World

Why is Prince Charles accepting bags stuffed with cash?

27 June 2022

6:14 PM

27 June 2022

6:14 PM

After the excitement of the Platinum Jubilee, complete with emotional tributes to ‘mummy’, Prince Charles might have been forgiven for wishing to avoid the limelight for the summer. But the heir to the throne is once again in the news. Following the recent revelation that he is said to find the government’s policy of flying refugees to Rwanda ‘appalling’, the prince is in the headlines with a story that is less likely to appeal to the progressives who briefly kept company with him. Once again, Charles has been embroiled in an incident (‘scandal’ is not quite the word being used at the moment). Once more, his basic judgement has been called into question.

The details, as reported in the Sunday Times, are almost comical, as well as questionable. In 2015, Prince Charles met Sheikh Hamad bin Jassim bin Jaber al-Thani, the former prime minister of Qatar – aka ‘the man who bought London’ – at Clarence House, and was given a bag containing €1 million (£860 million) in cash. On another occasion, Hamad handed the Prince another €1 million stuffed into Fortnum and Mason carrier bags. The Prince received a total of €3 million between 2011 and 2015, according to reports.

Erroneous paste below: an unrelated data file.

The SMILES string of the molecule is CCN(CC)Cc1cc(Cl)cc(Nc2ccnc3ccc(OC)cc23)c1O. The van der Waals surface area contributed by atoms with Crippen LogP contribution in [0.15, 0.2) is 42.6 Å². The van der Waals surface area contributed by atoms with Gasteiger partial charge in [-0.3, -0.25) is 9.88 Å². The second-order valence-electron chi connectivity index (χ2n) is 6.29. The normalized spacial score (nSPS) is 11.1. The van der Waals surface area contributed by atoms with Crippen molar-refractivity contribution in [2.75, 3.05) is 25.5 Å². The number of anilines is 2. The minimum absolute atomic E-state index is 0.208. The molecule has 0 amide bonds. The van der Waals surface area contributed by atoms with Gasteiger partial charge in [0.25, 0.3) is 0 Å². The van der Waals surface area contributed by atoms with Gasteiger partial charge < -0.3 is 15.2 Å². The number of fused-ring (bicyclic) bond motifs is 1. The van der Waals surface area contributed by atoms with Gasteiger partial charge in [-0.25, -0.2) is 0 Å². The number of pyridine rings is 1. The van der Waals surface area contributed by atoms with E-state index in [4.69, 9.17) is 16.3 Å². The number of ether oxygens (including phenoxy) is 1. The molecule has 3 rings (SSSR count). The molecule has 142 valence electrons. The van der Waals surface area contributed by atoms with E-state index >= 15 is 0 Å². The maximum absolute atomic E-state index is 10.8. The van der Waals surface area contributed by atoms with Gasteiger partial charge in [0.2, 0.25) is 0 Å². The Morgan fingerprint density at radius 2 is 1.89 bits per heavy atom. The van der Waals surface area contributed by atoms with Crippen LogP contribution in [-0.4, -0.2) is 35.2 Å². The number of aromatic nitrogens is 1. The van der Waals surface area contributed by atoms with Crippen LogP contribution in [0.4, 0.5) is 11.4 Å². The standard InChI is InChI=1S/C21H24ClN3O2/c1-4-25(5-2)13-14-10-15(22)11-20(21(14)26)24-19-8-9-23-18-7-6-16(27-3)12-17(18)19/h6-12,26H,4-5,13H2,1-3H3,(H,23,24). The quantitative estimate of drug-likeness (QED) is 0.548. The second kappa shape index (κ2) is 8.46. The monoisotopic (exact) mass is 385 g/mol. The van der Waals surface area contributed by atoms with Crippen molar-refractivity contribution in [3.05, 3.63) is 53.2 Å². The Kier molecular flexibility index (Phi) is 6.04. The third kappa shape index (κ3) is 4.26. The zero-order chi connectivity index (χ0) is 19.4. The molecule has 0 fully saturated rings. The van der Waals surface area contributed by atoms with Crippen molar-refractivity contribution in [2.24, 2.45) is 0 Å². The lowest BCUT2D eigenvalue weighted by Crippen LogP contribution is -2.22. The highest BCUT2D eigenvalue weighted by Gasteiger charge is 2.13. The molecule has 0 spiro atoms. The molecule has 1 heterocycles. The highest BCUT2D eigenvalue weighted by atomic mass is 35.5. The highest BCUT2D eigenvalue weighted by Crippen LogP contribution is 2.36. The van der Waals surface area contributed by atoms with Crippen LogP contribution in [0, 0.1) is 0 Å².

Some people might be taken aback by being given enormous quantities of banknotes in bags from London’s most upmarket grocers, but Charles and his aides are made of sterner stuff. So, after the cash was counted by his advisers, it was deposited in a Coutts account. A terse statement from Clarence House said that the money ‘passed immediately to one of the prince’s charities who carried out the appropriate covenants and assured us that all the correct processes were followed.’ As the well-worn statement has it, there is no suggestion of illegality on anyone’s part. But still it’s worth asking a question of Prince Charles: was it wise to accept the money?

It is hard to avoid feeling that those who wish to seek favours or advancement from Prince Charles have now been given a fairly explicit indication of how to get what they want: secure a private meeting with the heir to the throne, hand over a vast amount of money, and hope for the best.

Charles himself may not be for sale. But every story of this kind that emerges will contribute to the sense that, compared to the probity displayed by his mother, his reign will be one saturated with stories about bags stuffed with cash. It’s not a good look.

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